The Internet — On the Verge of a Modem Society?

  • Klaus Goldhammer
  • Ulrich Thomas Lange
Part of the European Communication Council (ECC): Report 1997 book series (EUROCOMM)


Market research and marketing, the predominant rulers of today’s media productions not only turned recipients into target groups and programming into a science of audience or listener flows, but gave new power to the consumer. TV and radio were among the first in an ongoing and sweeping change in the power structure of demand and supply in the media field. Our hypothesis is that the media themselves are undergoing a process of ”privatisation” in terms of their content production. From TV talk shows and ”video diaries” to call-in talk radio or even on-line chat groups: the professional use (and sometimes exploitation) of content provided by private people not only led to a wider appeal of distributed content in terms of a broader scope of topics, but also to a more banal range of subjects. Although generally appealing to recipients and relatively low in production costs, the distracting and quite often trivial media clutter increased.


Content Provider Internet Service Provider Financial Transaction Content Production Internet Society 
These keywords were added by machine and not by the authors. This process is experimental and the keywords may be updated as the learning algorithm improves.


Unable to display preview. Download preview PDF.

Unable to display preview. Download preview PDF.


  1. Alfred Herrhausen Gesellschaft fur intemationalen Dialog (eds.) (1995) Multimedia Eine revolutionise Herausforderung. Perspektiven der Informationsgesellschaft. Stuttgart: Schaffer-Poeschl.Google Scholar
  2. Altobelli, Claudia Fantapie and Hoffmann, Stefan (1996) Werbuna im Internet. Wie Unternehmen ihren Online-Werbeauftritt planen und optimieren. Ergebnisse der ersten Umfrage unter Internet-werbungtreibenaen. München: MGMGoogle Scholar
  3. Argyle, Katie and Rob Shields (eds.) (1996) Is there a body in the net? In: Shields, Rob (ed.) Cultures of Internet. Virtual Spaces, Real Histories, Living Bodies. London: Sage.Google Scholar
  4. Berners-Lee, Tim (1996) Europe and the info age. Time Magazine, Winter 1996, p. 140-141Google Scholar
  5. Blum, Daniel and Litwack, David (1995) The E-Mail frontier. Emerging markets and evolving technologies. Reading, Massachusetts: Addison-Wesley.Google Scholar
  6. Bollmann, Stefan and Heibach, Christiane (eds.) (1996) Kursbuch Internet. AnschlOsse an Wirtschaft und Politik, Wissenschaft und Kultur. Mannheim: Bollmann.Google Scholar
  7. Booz, Allen & Hamilton (eds.) (1996) Zukunft Multimedia. Grundlagen, Markte und Prespektiven in Deutschland. Frankfurt am Main: IMK.Google Scholar
  8. Cavoukian, Ann and Tapscott, Don (1997) Who knows. Safeguarding your privacy in a networked world. New York: McGraw-Hill.Google Scholar
  9. Coupland, Douglas (1995) microserfs. London: flamingo.Google Scholar
  10. Drake, William J. (editor) (1995) The New Information Infrastructure. Strategies for U.S. Policy. New York: Twentieth Century Fund.Google Scholar
  11. Economist, The (1995) Internet Survey. London, ( Scholar
  12. European Commission (1996) Electronic Publishing Brussels.Google Scholar
  13. Forrest, Edward and Mizerski, Richard (eds.) (1996) Interactive Marketing. The future present. Lincolnwood: NTC Business Books.Google Scholar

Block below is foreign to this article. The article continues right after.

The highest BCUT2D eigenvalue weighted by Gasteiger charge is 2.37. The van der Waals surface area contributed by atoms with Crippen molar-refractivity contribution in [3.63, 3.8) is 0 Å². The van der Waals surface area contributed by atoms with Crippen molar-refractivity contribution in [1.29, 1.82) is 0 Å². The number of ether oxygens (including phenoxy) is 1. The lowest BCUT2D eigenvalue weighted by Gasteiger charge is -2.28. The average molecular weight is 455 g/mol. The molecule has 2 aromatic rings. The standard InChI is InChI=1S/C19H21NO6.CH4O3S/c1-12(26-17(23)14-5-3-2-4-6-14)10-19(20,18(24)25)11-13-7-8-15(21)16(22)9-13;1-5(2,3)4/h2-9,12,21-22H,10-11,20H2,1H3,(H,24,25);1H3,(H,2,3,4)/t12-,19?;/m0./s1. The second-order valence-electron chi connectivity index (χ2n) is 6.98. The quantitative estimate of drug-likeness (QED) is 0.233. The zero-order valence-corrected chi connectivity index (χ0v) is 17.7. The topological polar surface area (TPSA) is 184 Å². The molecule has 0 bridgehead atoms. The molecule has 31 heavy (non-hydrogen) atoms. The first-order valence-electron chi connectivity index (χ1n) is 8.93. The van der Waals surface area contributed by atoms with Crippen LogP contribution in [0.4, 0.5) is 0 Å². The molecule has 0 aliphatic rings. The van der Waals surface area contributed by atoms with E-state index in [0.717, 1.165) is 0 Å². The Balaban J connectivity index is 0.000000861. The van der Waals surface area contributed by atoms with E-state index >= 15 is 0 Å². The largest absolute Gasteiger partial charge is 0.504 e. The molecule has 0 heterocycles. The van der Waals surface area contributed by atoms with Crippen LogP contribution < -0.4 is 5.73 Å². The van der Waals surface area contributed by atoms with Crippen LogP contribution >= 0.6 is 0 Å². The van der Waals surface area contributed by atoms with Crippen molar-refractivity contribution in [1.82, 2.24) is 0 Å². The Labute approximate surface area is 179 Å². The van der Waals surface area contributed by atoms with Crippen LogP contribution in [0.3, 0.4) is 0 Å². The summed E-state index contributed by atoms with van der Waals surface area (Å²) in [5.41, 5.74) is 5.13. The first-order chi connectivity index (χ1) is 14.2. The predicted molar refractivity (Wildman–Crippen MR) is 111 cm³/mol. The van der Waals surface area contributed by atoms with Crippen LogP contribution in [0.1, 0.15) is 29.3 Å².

14. Gates, Bill (1995) The road ahead. New York: Penguin.Google Scholar
  15. Gilder, George (1994) Life After Television. New York: W W Norton & Company.Google Scholar
  16. Glaser, Peter (1995) 24 Stunden im 21. Jahrhundert. Onlinesein. Zu Besuch in der Neuesten Welt. Frankfurt a. Main: Zweitausendeins.Google Scholar
  17. Grove, Andrew S. (1996) Only the paranoid survive. New York: Currency and Doubleday.Google Scholar
  18. Hafner, Katie and Lyon, Matthew (1996) Where wizards stay up late. The origins of the Internet. New York: Simon & Schuster.Google Scholar
  19. Hammond, Ray (1996) Digital business. Surviving and thriving in an on-line world. London: Hodder and Stoughton.Google Scholar
  20. Keynes, Jessica (editor) (1995) Technology Trendlines. Technology success stories from today’s visionaries. New York: Van Nostrand Reinhold.Google Scholar
  21. Ludlow, Peter (editor) (1996) High noon on the electronic frontier. Conceptual issues in cyberspace. Cambridge, Massachusetts: MIT Press.Google Scholar
  22. Lynch, Daniel C. and Lundquist, Leslie (1996) Digital money. The new era of Internet commerce. New York: John Wiley & Sons.zbMATHGoogle Scholar
  23. Morgan Stanley (Meeker, Mary and DePuy, Chris) (1996) The Internet Report. New York: Harper Business.Google Scholar
  24. Negroponte, Nicholas (1995) Being Digital. London: Hodder & Stoughton. German: (1995) Total digital. München: Bertelsmann.Google Scholar
  25. Papert, Seymour (1996) The connected family. Bridging the digital generation gap. New York: Longstreet Press.Google Scholar
  26. Pavlik, John V. (1996) New Media Technology. Cultural and Commercial Perspectives. Needham Heights, Massachusetts: Allyn & Bacon.Google Scholar
  27. Shields, Rob (editor) (1996) Cultures of Internet. Virtual spaces, real histories, living bodies. London: Sage.Google Scholar
  28. Stoll, Clifford (1995) Silicon snake oil. Second thoughts on the information highway. New York: Doubleday.Google Scholar
  29. Tapscott, Don (1996) Digital Economy. Promise and peril in the age of networked intelligence. New York: McGraw-Hill.Google Scholar
  30. Turkle, Sherry (1996) Life on the screen. Identity in the age of Internet. New York: Simon & Schuster.Google Scholar

Copyright information

© Springer-Verlag Berlin Heidelberg 1997

Authors and Affiliations

  • Klaus Goldhammer
  • Ulrich Thomas Lange
    • 1
  1. 1.BerlinGermany

Personalised recommendations